Was this due to 'elite' influence, such as the entertainment and news media, plus the educational system, or was it a grassroots change? And if it was from the ground up, how was it that people could reject the opinions they supposedly held previously, and adopt opposite beliefs so quickly?
The theories about 'preference falsification' and preference cascades seem to make sense. But the implicit conclusion is that many people, possibly a majority, do not have real, deep convictions about many things. Most people seem to look to others for cues as to what is acceptable or what is desirable. Few people seem to care about what is true or right; most seem to be seeking only safe, popular opinions which will make them acceptable among their neighbors and peers.
There are only a few, seemingly, who hold firm convictions and who are willing to stand behind their beliefs, even when it causes them to lose social acceptabitity or approval. If these people have the qualities of personality which give them leadership ability, perhaps these few can influence many in their circles and thus cause the ideas to spread outward.
Personally I think that the official propaganda is now beginning, or has already begun, to lose its legitimacy and its hold over many of us. Most people with a modicum of perception can see through the obvious lies and obfuscations. I think there are vague murmurings even among the most oblivious sections of the populace about the absurdities of political correctness.And there is a swell of outrage, even if muted in some quarters, over the recent outbreaks of violence in cities and elsewhere.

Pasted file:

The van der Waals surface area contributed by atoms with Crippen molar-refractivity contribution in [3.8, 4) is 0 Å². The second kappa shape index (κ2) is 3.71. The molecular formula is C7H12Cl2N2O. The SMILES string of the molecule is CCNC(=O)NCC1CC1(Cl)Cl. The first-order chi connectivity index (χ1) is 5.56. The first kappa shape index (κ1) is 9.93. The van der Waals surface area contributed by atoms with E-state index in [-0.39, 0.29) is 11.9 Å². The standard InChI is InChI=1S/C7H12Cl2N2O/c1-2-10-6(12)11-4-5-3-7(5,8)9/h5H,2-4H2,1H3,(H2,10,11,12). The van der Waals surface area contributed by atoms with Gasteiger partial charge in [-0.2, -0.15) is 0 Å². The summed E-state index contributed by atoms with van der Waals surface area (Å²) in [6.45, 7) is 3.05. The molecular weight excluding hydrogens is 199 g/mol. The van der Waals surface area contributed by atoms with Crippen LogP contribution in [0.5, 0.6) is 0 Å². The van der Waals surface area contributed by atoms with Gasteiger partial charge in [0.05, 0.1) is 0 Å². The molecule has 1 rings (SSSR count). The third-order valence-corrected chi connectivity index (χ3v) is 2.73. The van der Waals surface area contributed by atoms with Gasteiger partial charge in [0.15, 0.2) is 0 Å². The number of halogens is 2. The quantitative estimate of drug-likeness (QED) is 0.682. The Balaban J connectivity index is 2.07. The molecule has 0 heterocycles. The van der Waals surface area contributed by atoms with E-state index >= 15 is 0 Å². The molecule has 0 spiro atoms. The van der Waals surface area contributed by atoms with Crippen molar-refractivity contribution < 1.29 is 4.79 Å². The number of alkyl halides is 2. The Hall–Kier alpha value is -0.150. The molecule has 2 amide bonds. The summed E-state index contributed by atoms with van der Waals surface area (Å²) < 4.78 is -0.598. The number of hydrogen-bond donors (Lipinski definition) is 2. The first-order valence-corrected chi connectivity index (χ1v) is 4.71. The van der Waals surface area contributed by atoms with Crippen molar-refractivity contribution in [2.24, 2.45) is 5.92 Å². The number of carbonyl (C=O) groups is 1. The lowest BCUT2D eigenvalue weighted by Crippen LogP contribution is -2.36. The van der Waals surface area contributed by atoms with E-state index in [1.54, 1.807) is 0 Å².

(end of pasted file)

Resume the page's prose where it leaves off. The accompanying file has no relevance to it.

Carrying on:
As I've said before, the present system is one that must be maintained by constant reinforcement of the propaganda; that's why we find it everywhere around us, in advertising and 'entertainment'. The belief system is high-maintenance, and must be constantly reiterated. Human nature, however, is human nature, and it strains against the false and unnatural ideas that are imposed on us from above.
Is 10 percent the magic number? I don't know, but rather than rejecting the idea altogether, it would be better to act as though it were true, and do all we can to create these 'preference cascades' and break the spell of the system over us.
The majority of people are people who will go with the flow, and as the existing regime overplays its hand and deligitimizes itself, there may be cracks appearing in the false façade we see. We can hope that by degrees, it will collapse under its own weight.